B. Evaluating the Relief Requested in Federal Court
Even against the parties to a state-court judgment, Rooker-Feldman only applies when the injury alleged by the plaintiffs was "caused by [the] state-court judgment." Id. at 152122. As we explained in our pre-Exxon Mobil case law, "we approach the question by asking whether the state-court judgment caused, actually and proximately, the injury for which the federal-court plaintiff seeks redress," paying "close attention to the relief sought" in the federal suit. Kenmen Eng'g, 314 F.3d at 476 (emphasis in original, footnote omitted). In Kenmen Engineering, for example, an Oklahoma court had issued an injunction that forced a firm and its agents to sell magnesium "at a discounted rate, resulting in economic loss." Id. at 472. The firm's agents filed suit in federal court, alleging that the injunction itself violated their rights under federal law, and requesting money damages as compensation for the forced sale. Id. at 477. Emphasizing that the plaintiffs had not requested "any form of prospective declaratory injunctive relief," this Court held that Rooker-Feldman deprived the district court of jurisdiction: the requested relief "would necessarily undo the Oklahoma state court's judgment" because it would "place them back in the position they occupied prior to the [injunction]." Id.
In contrast, when the relief sought by the plaintiffs would not reverse or "undo" the state-court judgment, Rooker-Feldman does not apply. Feldman itself distinguished "general constitutional challenges to state laws," which by definition "are not attacks on state court judgments." Crutchfield, 389 F.3d at 1149; see Rodriguez (Orozco), 226 F.3d at 1108 (finding Rooker-Feldman inapplicable to a "discrete general challenge to the validity of the Utah adoption laws" that did not "challeng[e] the merits of a particular state court ruling"); ANR Pipeline Co. v. Lafaver, 150 F.3d 1178, 1186 n.8 (10th Cir. 1998) (finding Rooker-Feldman inapplicable where the federal complaint "does not contest the finality of the Kansas Supreme Court's decision"). As the Supreme Court emphasized in Exxon Mobil, the Rooker-Feldman doctrine does not apply "simply because a party attempts to litigate in federal court a matter previously litigated in state court." 125 S. Ct. at 1527. To the contrary, a party may lose in state court and then raise precisely the same legal issues in federal court, so long as the relief sought in the federal action would not reverse or undo the relief granted by the state court: "If a federal plaintiff 'present[s] some independent claim, albeit one that denies a legal conclusion that a state court has reached in a case to which he was a party . . . , then there is jurisdiction . . . .'" Id. (quoting GASH Assocs. v. Village of Rosemont, 995 F.2d 726, 728 (7th Cir. 1993)).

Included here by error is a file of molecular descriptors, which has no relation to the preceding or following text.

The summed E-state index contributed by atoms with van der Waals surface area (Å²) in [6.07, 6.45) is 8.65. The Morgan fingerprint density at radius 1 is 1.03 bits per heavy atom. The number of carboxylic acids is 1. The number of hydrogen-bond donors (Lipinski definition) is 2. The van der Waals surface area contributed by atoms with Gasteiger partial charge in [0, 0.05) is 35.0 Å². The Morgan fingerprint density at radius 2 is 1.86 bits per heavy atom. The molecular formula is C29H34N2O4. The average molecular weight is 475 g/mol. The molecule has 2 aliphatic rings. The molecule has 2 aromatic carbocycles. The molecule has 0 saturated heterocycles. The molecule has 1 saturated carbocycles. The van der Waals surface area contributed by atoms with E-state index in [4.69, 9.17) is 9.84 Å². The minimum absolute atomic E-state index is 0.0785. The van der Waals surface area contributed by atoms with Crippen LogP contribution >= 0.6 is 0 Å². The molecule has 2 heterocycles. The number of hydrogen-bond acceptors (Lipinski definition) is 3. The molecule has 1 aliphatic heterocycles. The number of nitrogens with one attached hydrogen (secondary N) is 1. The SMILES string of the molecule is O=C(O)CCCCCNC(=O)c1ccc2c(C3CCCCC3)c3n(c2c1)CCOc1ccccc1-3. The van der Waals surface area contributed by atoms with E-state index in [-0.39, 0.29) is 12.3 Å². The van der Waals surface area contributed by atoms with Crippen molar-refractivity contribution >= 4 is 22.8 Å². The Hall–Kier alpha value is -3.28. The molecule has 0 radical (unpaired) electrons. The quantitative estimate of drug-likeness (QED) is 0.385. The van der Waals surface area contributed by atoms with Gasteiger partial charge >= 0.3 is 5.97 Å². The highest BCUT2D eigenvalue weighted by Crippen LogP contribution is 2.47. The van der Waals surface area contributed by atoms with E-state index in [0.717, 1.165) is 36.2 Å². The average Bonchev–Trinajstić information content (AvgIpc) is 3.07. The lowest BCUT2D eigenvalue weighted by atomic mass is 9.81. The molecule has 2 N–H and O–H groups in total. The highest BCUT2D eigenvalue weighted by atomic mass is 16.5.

Mo's Express, like the other Plaintiffs, has requested only prospective injunctive and declaratory relief that would prevent the PUC from exercising jurisdiction over them in the future. See App. 10. Both of its claims amount to "general constitutional challenges" to the jurisdiction of the PUC: first, that federal law preempts the state's jurisdiction pursuant to the Supremacy Clause; and second, that the PUC has exercised its jurisdiction in a discriminatory fashion in violation of the Equal Protection Clause of the Fourteenth Amendment. Neither claim would disrupt the judgment of the Colorado Supreme Court. The Trans Shuttle decision simply "upheld penalties assessed against [the parties, including Mo's Express,] by the Public Utilities Commission." Trans Shuttle, 89 P.3d at 400 (characterizing the decision below, which the Colorado Supreme Court affirmed). The Plaintiffs in this action have not requested money damages that would compensate them for the amount of those penalties. Nor have they requested retrospective relief that would invalidate any past action of the PUC. Accordingly, their federal suit would not reverse or otherwise "undo" the relief granted by the Colorado Supreme Court, and Rooker-Feldman does not operate to deprive the district court of jurisdiction.